6. #5

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    Listening to great new jazz and jazz artists I've never heard before always gets my juices flowing. Always on the lookout for something totally fresh and exciting to steal.

  7. #6

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    I'd like to be the "develop what you have" guy, but I'm more of the David Bowie school: jump off when it's at its height, start again on something else. Crazy, I know, but it keeps me fresh and interested, always. I'm a musician, not a jazz guitarist, or a classical guitarist, etc. As long as it is music, I don't care what the label is. That probably makes me a Jack of all trades, master of none, but I've never been interested in mastering anything, but I do love taking a road I haven't travelled before. And when the music stops, I take my camera for a walk. It gives the ears a rest, and wakes up the eyes.

  8. #7

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    Quote Originally Posted by Rob MacKillop
    And when the music stops, I take my camera for a walk. It gives the ears a rest, and wakes up the eyes.
    I like your photos; they're not forced or fake artsy like so many are, but go just far enough beyond mere recording to make one notice.

    Now, can I borrow £10? <--that's a joke intended to introduce an element of levity to a comment in order to avoid embarrassment...

  9. #8

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    Haha. You can, but the interest rate would be astronomical

  10. #9
    Quote Originally Posted by pauln
    In the other band, half of the songs were ones I composed and taught them, the rest standards I taught them, but with nothing written down. Each performance the songs changed a little and evolved. I encouraged this, and the songs now have lives of there own. The relationship between the songs and the band and our audiences is different and quite wonderful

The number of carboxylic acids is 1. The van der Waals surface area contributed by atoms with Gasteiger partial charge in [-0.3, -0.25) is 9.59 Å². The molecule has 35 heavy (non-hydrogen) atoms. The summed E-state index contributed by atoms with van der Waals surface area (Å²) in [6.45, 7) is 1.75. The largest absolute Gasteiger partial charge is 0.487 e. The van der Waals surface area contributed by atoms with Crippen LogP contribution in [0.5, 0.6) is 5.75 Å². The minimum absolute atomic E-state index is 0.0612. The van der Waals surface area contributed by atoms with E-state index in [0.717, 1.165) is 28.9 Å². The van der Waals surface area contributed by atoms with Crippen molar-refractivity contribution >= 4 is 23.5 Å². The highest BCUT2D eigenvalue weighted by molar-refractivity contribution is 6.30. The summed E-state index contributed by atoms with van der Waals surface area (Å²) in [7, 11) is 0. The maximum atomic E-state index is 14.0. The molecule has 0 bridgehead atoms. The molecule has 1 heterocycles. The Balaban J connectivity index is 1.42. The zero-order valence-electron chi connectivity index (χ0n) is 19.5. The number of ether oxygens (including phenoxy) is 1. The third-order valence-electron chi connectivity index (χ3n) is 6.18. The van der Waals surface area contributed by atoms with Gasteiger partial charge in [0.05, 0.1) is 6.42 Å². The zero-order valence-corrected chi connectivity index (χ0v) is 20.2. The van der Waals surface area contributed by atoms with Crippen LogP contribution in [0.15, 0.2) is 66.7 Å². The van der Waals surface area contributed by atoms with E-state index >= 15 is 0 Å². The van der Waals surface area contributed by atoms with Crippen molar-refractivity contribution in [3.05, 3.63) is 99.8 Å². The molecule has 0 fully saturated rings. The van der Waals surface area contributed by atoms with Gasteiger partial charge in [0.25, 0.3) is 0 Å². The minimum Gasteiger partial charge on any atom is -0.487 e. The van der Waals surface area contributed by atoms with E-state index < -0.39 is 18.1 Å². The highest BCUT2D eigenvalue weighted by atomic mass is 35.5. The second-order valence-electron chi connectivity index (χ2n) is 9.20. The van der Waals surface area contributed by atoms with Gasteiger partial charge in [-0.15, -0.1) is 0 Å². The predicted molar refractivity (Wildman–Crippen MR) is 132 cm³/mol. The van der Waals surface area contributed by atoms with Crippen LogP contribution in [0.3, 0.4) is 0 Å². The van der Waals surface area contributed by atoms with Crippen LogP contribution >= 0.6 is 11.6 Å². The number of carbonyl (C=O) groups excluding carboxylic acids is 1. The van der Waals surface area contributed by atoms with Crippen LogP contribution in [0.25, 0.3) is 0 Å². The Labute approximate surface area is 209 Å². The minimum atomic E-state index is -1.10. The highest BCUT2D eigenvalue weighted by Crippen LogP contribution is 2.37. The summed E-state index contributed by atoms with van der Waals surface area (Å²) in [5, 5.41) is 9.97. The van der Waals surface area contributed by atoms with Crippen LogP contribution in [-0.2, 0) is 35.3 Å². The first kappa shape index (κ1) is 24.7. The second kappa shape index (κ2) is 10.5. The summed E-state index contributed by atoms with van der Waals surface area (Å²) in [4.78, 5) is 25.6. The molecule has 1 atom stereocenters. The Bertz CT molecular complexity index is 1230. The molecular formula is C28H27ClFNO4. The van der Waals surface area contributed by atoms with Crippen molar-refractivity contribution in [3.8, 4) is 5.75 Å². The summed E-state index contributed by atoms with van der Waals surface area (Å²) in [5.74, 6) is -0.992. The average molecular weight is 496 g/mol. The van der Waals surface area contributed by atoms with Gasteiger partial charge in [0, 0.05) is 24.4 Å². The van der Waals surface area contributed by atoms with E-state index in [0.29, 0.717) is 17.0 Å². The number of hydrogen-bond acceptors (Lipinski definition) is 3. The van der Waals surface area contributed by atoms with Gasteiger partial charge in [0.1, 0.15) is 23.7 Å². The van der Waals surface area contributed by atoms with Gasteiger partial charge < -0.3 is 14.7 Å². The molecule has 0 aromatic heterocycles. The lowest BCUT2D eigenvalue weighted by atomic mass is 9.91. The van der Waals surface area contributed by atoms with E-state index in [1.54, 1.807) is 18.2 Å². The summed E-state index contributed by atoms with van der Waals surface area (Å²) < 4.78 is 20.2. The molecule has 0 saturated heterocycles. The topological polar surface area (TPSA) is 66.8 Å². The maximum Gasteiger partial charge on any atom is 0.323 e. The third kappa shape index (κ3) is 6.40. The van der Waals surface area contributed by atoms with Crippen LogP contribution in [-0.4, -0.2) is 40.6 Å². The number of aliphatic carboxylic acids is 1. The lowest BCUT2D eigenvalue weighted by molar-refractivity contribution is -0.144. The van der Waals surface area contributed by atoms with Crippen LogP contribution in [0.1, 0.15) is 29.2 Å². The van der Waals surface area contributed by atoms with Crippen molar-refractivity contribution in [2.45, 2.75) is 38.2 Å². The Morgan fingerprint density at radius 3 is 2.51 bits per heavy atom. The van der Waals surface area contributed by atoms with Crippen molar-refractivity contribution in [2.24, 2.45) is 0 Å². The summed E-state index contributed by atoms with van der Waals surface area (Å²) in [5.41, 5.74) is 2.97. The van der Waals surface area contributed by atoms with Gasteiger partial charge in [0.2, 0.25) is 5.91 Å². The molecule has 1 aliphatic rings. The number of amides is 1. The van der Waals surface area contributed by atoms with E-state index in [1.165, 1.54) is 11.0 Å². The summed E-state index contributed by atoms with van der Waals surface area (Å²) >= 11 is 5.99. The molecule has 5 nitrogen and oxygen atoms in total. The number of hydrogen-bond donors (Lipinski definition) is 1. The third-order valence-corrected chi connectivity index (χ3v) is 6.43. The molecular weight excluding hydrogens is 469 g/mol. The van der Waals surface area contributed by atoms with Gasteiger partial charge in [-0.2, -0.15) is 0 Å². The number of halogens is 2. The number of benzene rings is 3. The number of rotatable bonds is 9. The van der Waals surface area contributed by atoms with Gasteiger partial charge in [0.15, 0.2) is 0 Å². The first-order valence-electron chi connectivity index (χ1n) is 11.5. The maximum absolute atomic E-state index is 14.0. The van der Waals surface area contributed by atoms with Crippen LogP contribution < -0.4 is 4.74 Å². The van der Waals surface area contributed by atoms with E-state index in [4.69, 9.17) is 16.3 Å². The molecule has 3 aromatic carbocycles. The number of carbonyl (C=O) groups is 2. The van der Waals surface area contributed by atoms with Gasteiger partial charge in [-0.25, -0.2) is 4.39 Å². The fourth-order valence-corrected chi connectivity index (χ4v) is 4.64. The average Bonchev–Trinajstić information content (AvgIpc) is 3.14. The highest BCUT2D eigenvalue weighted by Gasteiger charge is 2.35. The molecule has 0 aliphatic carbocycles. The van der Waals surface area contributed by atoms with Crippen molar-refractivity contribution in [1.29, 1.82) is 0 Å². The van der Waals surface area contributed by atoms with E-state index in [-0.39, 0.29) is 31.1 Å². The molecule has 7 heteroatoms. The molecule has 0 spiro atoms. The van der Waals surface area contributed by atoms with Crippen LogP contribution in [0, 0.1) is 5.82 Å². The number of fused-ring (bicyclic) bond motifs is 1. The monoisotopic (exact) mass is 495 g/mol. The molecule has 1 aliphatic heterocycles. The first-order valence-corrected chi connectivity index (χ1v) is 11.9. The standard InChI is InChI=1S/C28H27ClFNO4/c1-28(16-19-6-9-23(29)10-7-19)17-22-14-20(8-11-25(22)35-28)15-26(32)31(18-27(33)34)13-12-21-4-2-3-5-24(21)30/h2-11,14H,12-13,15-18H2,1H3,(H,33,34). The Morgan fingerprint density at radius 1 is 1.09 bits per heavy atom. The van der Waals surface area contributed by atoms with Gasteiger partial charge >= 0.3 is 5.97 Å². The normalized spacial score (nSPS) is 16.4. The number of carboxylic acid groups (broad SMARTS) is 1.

I agree. I really would rather do it all by 'lore', by ear, than paper. Looking at paper all night locks creativity and hampers looseness.

    But then there's reality: one----or if you're lucky, two---rushed rehearsals before an occasional gig. There just isn't time to develop the rappoire needed to do that. If I had steady work for a steady band, maybe. (Theoretically, though, this should be doable if you have players with experience, big ears and a lust for adventure).

    But then I also like different people each time. It keeps it fresh to keep adapting to what all these new people bring...

  11. #10

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    In my case, I am diving into something completely different: Old Time Fiddle Acoustic Jams. Those cowboy chords looked easy enough, but those breakneck speeds really clear out the cobwebs.

    I am really thrilled with how it is improving my jazz playing.

  12. #11

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    After 60 years and about every genre imaginable, I'm just to the point that I'm tired of playing....period - I don't even want to build guitars any more - what's the point? No place to play and no one to play with is a big part of it in my case, also. Thinking of going back to art but I did it as a job for so long that I find it hard to do unless someone comes along and wants something. I have a BIG problem doing and enjoying anything for myself. Maybe it's getting to the 'sitting in my chair and reading a book' period in my life. Don't know - still trying to figure it out........